Structured cabling system components
All telephone and data cabling installations are unique to the premises and client requirements. However, most of these projects will consist of very similar sets of structured cabling system components. Included areas and the method of installation will differ from project to project. In addition, not all elements will be present, this will change depending on the size of the project.
Below is a list of the 6 areas that are commonly found in every telephone and data cabling installation.
- Entrance Facility
- Equipment Room
- Backbone Cabling
- Telecommunications Room
- Horizontal Cabling
- Work Area
Generally, larger projects will include all the above components as presented. Smaller projects will frequently combine some of the components. For example, the entrance facility and equipment room may be in the same room. In some cases, smaller projects might not include all components. For instance, the client might only have one cabinet, therefore, there’ll be no sub cabinets or backbone cabling.
What are the benefits of structured cabling?
- Simplifies troubleshooting
- Maintenance of cable infrastructure becomes much easier
- Provides a standardized way to connect devices
- Allows for easy upgrading and expansion
- Reliable and can handle large amounts of data
- Cost effective and can save you money in the long run
- It is easy to maintain and requires little ongoing maintenance
Good cable management is essential for a successful structured cabling system. Cables that are not properly organized and managed can lead to interference and signal degradation. In addition, improper cable management can be a safety hazard.
There are several ways to manage cables, but the most common is to use trunking or cable ties. Cable ties can be used to bundle cables together, or to attach them to a surface such as a wall or rack. They are quick and easy to use, and they are an effective way to keep cables organized and under control.
What are the 6 components of structured cabling?
The entrance facility is the first point of contact for all telecommunications wiring in your building. It is responsible for routing all outside cable into the building and connecting it to the internal telephone and data systems. Lastly, the entrance facility should include a series of closets, each with its own rack or cabinet to house the necessary equipment.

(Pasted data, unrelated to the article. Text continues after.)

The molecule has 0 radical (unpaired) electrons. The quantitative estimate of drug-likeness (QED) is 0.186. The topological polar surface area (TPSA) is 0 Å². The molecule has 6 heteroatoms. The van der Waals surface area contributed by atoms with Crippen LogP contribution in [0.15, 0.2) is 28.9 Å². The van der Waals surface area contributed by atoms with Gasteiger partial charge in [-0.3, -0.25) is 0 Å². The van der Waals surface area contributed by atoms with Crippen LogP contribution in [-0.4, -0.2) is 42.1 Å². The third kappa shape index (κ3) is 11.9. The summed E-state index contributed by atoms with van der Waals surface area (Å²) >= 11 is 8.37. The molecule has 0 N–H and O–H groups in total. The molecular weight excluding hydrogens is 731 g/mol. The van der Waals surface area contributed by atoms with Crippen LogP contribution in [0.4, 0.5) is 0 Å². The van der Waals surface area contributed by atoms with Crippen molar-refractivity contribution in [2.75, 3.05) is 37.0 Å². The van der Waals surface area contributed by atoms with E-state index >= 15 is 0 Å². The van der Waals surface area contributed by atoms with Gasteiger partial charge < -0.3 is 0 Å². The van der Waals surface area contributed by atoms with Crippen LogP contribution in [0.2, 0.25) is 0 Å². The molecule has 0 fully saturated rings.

The equipment room is the heart of your structured cabling system. This is where all the main telecommunications equipment is located, including telephone switches, routers, and servers. The layout of the equipment room will vary depending on the size and complexity of your installation, but it should always be designed for easy access and maintenance. In addition, the design of the equipment room should be well-ventilated and have plenty of space to accommodate all your hardware.
The backbone cabling is the main trunk line that runs through your building, connecting all of the telecommunication’s closets and equipment rooms. It is responsible for carrying all your data and voice traffic, so it must be designed for high-bandwidth applications. Ideally the backbone cabling should be made up of fibre optic cables, which can handle large amounts of data without any signal degradation. The list below shows other commonly used cables.
- 100-ohm twisted pair cabling: Cat5e, Cat6 or Cat6a
- Multi-mode optical fibre, 850 nanometre laser-optimised 50/125 micrometre
- Single-mode optical fibre
A telecommunications room (TR) is a room in a building where the cabling that serves the floor is terminated. Generally, the TR is usually adjacent to, or within, an equipment room. Telecommunications rooms are also commonly called cross-connects, wiring closets, and telecom closets.
Additionally, the TR should be designed to provide enough space and facilities to terminate all the cabling on the floor. This includes the cable coming in from the entrance facility, as well as the cables running between the TR and other telecommunications rooms on the floor. Lastly, the TR should also have a work area where technicians can access and work on the cabling.
Horizontal cabling is the cabling that runs between the telecommunications room and the individual workstations. It consists of a series of cables, usually with a connector at each end, that run from the wall outlet to the computer or telecommunications equipment.
The type of cabling you use for horizontal cabling will depend on the type of devices you are connecting. For example, if you are using Category 5e or 6 cabling, you will need to use either twisted-pair cable or shielded twisted-pair cable. If you are using fibre optic cabling, you will need to use optical fibre cable.
commonly used cable types
- Multi-mode optical fibre cabling
- Single-mode optical fibre cabling
- Four pair 100OHM shielded twisted pair or unshielded (Cat5e, Cat6, or Cat6a)
A work area is a location where people do their work. In a business environment, this would typically be an individual desk or cubicle.
The work area should have a wall outlet to provide power and connectivity to the computer or telecommunications equipment. It should also have a telecommunications outlet to provide connectivity to the horizontal cabling. Most importantly, it should be close to the telecommunications room so that the horizontal cabling can be easily run between the two locations.